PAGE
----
Regional laws try to ensure that sector-specific regional policies respect the constitutional principle of family support and protection and establish basic principles for the operation of family protection and support policies. These instruments seek to comply with the constitutional mandate not only through promotion policies but also through mechanisms that promote family life and place emphasis on the reconciliation of work and family life. Regional laws also aim to cover areas where the central government’s protection is lacking or insufficient (Palomar Olmeda and Terol Gómez, 2017[27]). They often lay out services aimed at vulnerable families, including in access to housing, educational resources, transportation, parenting abilities, leisure activities, tax measures and financial benefits. The laws usually also set up advisory bodies, as well as channels for stakeholders’ participation. Generally, regional family support laws only refer to programs, services, and benefits provided by the administrations linked to the territory of the corresponding autonomous community. Often, however, there are ambiguities, so that the protection granted to the families embraces services or benefits provided by the central state administration or the local authorities.

Leave arrangements for working parents is one example of a family policy area in which many Autonomous Communities have introduced supplementary measures since 2000. A number of regional governments introduced payments to parents taking unpaid parental leave or reducing their working hours. For example, the Basque Country, Navarre, La Rioja, Galicia, Castilla La Mancha or Castilla-León have provided flat-rate payments proportional to the working time reduction. However, Navarre abolished these payments in 2011, and Castilla La Mancha and Castilla-León in 2012. This latter region has implemented a new benefit in 2020. Catalonia introduced additional benefits for the leave of public-sector employees in 2002. For example, these workers were able to reduce their working hours by a third or one half while only seeing their pay reduced by 20 or 40%, respectively, if they have a child under six years of age or had to care for a disabled relative (Meil, Escobedo and Lapuerta, 2021[28]).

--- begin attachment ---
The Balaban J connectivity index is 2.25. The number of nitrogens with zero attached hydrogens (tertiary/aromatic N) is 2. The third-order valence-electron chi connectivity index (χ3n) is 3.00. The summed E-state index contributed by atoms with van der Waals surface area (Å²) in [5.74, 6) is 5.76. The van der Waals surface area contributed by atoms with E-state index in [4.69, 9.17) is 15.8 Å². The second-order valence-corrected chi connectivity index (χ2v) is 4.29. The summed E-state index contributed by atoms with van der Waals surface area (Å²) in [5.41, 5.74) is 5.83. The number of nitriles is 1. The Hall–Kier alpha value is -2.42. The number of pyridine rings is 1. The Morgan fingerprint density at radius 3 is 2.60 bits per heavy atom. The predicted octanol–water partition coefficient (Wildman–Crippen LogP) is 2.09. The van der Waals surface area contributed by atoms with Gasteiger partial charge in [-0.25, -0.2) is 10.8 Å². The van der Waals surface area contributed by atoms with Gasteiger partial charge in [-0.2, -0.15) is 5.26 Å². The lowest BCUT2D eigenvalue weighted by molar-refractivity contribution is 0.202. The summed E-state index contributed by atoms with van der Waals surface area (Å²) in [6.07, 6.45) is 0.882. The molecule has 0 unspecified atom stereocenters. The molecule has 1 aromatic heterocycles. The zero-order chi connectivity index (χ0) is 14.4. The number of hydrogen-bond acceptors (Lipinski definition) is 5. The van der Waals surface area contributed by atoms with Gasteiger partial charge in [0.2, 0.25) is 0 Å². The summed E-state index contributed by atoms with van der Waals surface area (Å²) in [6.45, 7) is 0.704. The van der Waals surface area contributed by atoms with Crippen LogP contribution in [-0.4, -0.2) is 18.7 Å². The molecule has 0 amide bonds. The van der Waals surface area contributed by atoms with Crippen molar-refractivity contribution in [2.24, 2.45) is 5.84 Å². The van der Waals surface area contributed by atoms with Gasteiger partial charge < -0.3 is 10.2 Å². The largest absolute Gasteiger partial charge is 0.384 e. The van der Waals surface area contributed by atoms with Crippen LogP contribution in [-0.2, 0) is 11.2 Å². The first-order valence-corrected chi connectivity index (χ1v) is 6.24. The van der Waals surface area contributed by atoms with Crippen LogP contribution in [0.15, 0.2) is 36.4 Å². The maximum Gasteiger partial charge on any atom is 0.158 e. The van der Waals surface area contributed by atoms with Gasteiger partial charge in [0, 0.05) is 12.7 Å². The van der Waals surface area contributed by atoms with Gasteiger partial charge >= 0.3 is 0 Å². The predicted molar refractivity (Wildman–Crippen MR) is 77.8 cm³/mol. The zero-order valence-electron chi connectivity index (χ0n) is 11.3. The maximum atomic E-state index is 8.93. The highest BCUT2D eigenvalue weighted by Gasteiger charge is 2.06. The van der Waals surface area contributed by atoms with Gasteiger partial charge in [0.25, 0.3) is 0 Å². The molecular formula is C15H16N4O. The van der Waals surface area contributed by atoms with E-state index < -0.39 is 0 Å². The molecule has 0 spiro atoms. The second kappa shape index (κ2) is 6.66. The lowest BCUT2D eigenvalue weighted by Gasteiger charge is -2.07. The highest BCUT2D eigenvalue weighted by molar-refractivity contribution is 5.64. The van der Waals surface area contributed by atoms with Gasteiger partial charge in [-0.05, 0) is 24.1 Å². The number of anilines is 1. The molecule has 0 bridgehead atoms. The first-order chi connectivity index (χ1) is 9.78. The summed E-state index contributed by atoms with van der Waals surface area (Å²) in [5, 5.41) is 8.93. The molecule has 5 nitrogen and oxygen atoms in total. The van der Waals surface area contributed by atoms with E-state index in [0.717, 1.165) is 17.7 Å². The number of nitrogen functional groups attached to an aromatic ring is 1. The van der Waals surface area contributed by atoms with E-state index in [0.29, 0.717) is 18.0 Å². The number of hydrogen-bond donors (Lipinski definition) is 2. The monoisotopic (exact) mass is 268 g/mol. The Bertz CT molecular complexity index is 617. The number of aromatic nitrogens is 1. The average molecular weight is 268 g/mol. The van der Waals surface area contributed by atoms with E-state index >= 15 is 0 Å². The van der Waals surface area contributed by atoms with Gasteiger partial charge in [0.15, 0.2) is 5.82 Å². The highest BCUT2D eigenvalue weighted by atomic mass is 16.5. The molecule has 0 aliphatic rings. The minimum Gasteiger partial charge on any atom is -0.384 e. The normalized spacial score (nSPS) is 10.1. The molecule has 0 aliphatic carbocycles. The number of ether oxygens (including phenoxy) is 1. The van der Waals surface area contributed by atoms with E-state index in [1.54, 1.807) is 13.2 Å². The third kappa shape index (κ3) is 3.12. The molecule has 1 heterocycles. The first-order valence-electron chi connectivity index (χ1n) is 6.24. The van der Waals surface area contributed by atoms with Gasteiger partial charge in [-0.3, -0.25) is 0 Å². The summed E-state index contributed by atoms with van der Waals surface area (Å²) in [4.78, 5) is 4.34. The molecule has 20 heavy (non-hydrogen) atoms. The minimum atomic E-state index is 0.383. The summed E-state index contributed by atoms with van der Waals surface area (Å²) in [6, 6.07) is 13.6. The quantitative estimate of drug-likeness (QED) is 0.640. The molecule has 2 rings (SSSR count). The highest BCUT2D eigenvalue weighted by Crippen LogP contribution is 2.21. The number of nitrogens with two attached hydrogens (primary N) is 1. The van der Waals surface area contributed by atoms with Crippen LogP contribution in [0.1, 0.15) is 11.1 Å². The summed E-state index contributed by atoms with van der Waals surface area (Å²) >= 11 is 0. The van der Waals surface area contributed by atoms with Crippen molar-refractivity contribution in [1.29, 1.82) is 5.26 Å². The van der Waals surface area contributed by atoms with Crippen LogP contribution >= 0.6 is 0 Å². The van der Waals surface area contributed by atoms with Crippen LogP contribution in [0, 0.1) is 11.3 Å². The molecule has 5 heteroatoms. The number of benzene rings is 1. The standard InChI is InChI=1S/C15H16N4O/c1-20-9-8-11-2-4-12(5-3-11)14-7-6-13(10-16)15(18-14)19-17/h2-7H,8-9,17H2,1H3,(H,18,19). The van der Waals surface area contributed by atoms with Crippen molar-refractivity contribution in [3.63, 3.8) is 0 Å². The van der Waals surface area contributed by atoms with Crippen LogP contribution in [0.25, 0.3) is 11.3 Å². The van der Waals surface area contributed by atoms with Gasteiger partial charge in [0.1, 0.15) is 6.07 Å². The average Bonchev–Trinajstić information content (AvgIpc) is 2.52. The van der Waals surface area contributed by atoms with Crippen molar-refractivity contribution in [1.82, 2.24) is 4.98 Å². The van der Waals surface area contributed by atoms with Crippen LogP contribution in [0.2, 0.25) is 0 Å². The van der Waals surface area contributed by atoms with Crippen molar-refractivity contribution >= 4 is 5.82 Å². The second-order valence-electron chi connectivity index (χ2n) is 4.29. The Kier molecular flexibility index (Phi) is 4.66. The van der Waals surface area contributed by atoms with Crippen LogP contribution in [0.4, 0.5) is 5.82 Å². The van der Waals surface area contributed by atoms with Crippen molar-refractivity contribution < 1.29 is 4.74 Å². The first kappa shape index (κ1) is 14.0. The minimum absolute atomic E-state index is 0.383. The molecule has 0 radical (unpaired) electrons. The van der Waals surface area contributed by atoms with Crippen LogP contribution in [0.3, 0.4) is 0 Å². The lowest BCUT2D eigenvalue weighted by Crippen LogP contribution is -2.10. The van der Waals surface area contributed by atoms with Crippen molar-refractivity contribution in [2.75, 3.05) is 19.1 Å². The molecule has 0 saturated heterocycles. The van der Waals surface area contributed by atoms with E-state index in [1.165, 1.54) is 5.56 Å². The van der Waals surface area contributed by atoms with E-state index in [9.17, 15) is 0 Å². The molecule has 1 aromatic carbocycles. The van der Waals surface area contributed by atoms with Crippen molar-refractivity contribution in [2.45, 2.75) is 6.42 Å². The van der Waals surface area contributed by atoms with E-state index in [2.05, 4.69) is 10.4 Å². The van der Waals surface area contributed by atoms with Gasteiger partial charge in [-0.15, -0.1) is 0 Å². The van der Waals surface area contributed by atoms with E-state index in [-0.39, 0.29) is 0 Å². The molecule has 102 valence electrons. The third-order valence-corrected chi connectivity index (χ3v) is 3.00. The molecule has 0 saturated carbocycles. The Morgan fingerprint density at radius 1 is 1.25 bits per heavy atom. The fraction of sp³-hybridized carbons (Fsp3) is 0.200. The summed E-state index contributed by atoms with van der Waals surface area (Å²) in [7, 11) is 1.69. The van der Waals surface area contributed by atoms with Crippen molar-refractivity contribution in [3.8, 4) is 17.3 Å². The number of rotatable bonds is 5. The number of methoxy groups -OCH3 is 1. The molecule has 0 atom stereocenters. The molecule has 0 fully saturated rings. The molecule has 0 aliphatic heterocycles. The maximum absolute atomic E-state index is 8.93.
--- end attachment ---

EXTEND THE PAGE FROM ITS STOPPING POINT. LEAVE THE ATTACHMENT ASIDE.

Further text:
In terms of the relationship between regional and state laws, regional legislatures cannot reduce the benefits existing at the entry into force of the Law on the Protection of Large Families, but could only modify or replace them by measures equivalent to those that existed before the LPFN. Some scholars have noted that “the comprehensive regional laws for family support have assumed the validity [of LPFN] by referring to it or by assuming its regulation within the broader protection framework that they have created” (Palomar Olmeda and Terol Gómez, 2017[27]).16

There is a question whether regional legislatures may modify the large family’s definition by adding instances to the ones set up by basic state law (Article 2 LPFN). For example, Article 3.1 D (Catalonia) 151/2009, 29.9.2009, defines large families as those “determined by current legislation”, but also includes unmarried cohabitating couples.17 Another example is Article 6 Act (Balearic Islands) 8/2018, 31.7.2018, which also defines large families as those “determined by current state legislation”, but immediately adds “single-parent families with a child with a recognised disability of 33% or higher”. In contrast, according to Article 2.2 LPFN, to be the holder of a large family’s title, the single-parent must live with two children, and at least one of them must be a person with a disability or unable to work. The issue arose indirectly in a case where the Constitutional Court rejected a question of unconstitutionality about a regional provision stipulating that children in mother’s womb were counted when ranking families in case of shortage of public-school places. The state objected that the regional legislature had modified the basic rule of Article 2 LPFN, as large family definition applies to parents and already-born children. The Constitutional Court held that “the contested provision [was to be deemed valid because it] does not introduce a general and abstract rule on how to count the members that make up a family, which would modify the requirements to obtain the status of a large family” (STC 271/2015, 17.12.2015). If that is the constitutional threshold, the regional provisions mentioned above would be unconstitutional because they amend the definition of large family laid down by state basic rules by adding other family arrangements. The development by the Autonomous Communities of regulation for other family types, such as single-parent families, may also give rise to further doubts, especially if regional provisions equate the protection afforded to single-parent families with that of large families.18 At any rate, the Autonomous Communities did not challenge the constitutionality of the LPFN in 2003. And the state has not questioned the above-mentioned regional developments regarding large families and single-parent families. It seems plausible to conclude that the state has not reacted because regional laws modify basic concepts only to supplement rather than diminish the scope of the protection afforded by basic state law. Moreover, the application of regional rules is limited to their territories and competences and does not impinge upon state allowances or benefits.